Is the Price Right? The Role of Morals, Ideology, and Tradeoff Thinking in Explaining Reactions to Price Surges
Price surges often generate social disapproval and requests for regulation and price controls, but these interventions may cause inefficiencies and shortages. To study how individuals perceive and reason about sudden price increases for different products under different policy regimes, we conduct a survey experiment with Canadian and U.S. residents. Econometric and textual analyses indicate that prices are not seen just as signals of scarcity; they cause widespread opposition and strong and polarized moral reactions. However, acceptance of unregulated prices is higher when potential economic tradeoffs between unregulated and controlled prices are salient and when higher production costs contribute to the price increases. The salience of tradeoffs also reduces the polarization of moral judgments between supporters and opponents of unregulated pricing. In part, the acceptance of free price adjustments is driven by people’s overall attitudes about the function of markets and the government in society. These findings are corroborated by a donation experiment, and they suggest that awareness of the causes and potential consequences of price increases may induce less extreme views about the role of market institutions in governing the economy.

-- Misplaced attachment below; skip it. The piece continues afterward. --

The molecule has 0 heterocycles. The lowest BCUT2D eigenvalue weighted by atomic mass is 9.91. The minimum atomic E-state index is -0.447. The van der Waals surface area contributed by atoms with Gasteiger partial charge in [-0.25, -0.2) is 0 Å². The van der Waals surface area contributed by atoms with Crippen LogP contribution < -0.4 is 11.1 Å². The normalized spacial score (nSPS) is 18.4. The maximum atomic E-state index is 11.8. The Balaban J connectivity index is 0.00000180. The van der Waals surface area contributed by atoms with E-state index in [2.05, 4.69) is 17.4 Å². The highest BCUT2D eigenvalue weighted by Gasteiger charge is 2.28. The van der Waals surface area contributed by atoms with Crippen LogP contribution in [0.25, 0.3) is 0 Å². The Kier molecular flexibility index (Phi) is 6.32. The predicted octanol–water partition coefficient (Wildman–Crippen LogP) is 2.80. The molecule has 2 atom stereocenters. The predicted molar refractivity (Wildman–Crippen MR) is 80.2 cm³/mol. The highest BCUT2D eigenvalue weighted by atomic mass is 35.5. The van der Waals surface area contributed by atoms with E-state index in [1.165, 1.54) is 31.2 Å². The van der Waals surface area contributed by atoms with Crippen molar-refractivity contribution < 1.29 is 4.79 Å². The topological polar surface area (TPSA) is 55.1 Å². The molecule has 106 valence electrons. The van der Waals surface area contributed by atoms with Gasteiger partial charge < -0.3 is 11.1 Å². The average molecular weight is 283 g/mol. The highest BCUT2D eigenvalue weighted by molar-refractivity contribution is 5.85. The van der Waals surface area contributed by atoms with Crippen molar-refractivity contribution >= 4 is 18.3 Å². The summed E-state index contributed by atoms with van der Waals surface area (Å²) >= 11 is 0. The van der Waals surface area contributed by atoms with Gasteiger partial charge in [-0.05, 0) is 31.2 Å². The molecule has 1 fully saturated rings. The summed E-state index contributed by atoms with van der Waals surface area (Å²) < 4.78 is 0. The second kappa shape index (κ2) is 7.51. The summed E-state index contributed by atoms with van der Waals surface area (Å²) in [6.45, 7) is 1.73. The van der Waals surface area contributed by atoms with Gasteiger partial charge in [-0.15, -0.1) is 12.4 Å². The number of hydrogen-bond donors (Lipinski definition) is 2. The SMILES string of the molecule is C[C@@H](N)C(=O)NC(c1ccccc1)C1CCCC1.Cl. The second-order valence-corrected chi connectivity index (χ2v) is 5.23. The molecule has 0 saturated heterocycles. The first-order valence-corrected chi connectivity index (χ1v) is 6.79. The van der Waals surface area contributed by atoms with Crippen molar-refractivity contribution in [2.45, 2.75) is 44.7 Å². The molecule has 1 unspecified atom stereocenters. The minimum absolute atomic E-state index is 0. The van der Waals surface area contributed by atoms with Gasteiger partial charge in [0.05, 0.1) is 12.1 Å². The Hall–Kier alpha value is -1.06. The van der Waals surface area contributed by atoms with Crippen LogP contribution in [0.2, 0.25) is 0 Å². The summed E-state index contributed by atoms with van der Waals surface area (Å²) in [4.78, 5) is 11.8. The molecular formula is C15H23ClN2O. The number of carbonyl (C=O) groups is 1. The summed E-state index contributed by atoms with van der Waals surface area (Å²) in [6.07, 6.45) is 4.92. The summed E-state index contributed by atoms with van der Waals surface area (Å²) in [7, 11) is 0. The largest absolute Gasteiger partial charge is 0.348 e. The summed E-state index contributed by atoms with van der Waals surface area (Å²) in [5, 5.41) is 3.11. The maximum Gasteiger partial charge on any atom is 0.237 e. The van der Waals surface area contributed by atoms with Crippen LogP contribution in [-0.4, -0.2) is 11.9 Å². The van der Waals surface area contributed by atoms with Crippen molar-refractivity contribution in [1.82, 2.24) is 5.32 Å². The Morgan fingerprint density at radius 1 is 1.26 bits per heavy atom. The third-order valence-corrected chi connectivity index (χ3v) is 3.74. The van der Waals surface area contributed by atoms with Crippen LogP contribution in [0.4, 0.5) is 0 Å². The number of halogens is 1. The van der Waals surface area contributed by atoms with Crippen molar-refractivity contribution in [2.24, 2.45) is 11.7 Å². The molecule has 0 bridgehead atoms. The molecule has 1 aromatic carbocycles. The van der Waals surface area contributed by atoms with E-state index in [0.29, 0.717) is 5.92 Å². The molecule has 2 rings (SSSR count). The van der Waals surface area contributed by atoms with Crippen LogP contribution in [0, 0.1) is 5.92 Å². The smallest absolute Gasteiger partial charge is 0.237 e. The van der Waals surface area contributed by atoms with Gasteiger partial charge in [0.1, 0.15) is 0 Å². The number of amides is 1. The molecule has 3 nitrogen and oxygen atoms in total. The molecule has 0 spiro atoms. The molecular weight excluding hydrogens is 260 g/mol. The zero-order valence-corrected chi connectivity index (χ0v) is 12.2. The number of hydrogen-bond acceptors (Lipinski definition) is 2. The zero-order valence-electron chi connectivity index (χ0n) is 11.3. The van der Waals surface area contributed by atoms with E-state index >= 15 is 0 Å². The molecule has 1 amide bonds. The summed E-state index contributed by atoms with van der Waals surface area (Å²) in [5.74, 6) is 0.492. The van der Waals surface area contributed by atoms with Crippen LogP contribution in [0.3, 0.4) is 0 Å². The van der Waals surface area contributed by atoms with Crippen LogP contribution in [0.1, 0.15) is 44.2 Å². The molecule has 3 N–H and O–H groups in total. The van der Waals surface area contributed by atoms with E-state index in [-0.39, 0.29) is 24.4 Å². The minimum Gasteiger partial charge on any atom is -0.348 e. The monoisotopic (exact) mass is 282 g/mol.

We thank participants in seminars at the Johns Hopkins Berman Institute of Bioethics, Loughborough University, Sao Paulo School of Economics, Schwartz Reisman Institute for Technology and Society, George Washington University, University of Genova, University of Illinois at Urbana-Champaign, University of Sussex (SPRU), and University of Toronto for their comments. The study received approval from the Research Ethics Board at the University of Toronto (protocol 12177) and the Homewood Institutional Review Board at Johns Hopkins University (protocol 00040280); the registration number at the American Economic Association’s Registry for Randomized Controlled Trials is AEARCTR-0007531. Financial support for this research comes from the Johns Hopkins Business of Health Initiative (HBHI), the Johns Hopkins “Catalyst Award,” and the Sandra Rotman Centre for Health Sector Strategy at the University of Toronto. The donation experiment was conducted only for research purposes, and does not represent an endorsement of the recipient organization by Johns Hopkins University, the University of Toronto, or by the authors of the study. Salwa Abdalla provided excellent research assistance. The views expressed herein are those of the authors and do not necessarily reflect the views of the National Bureau of Economic Research.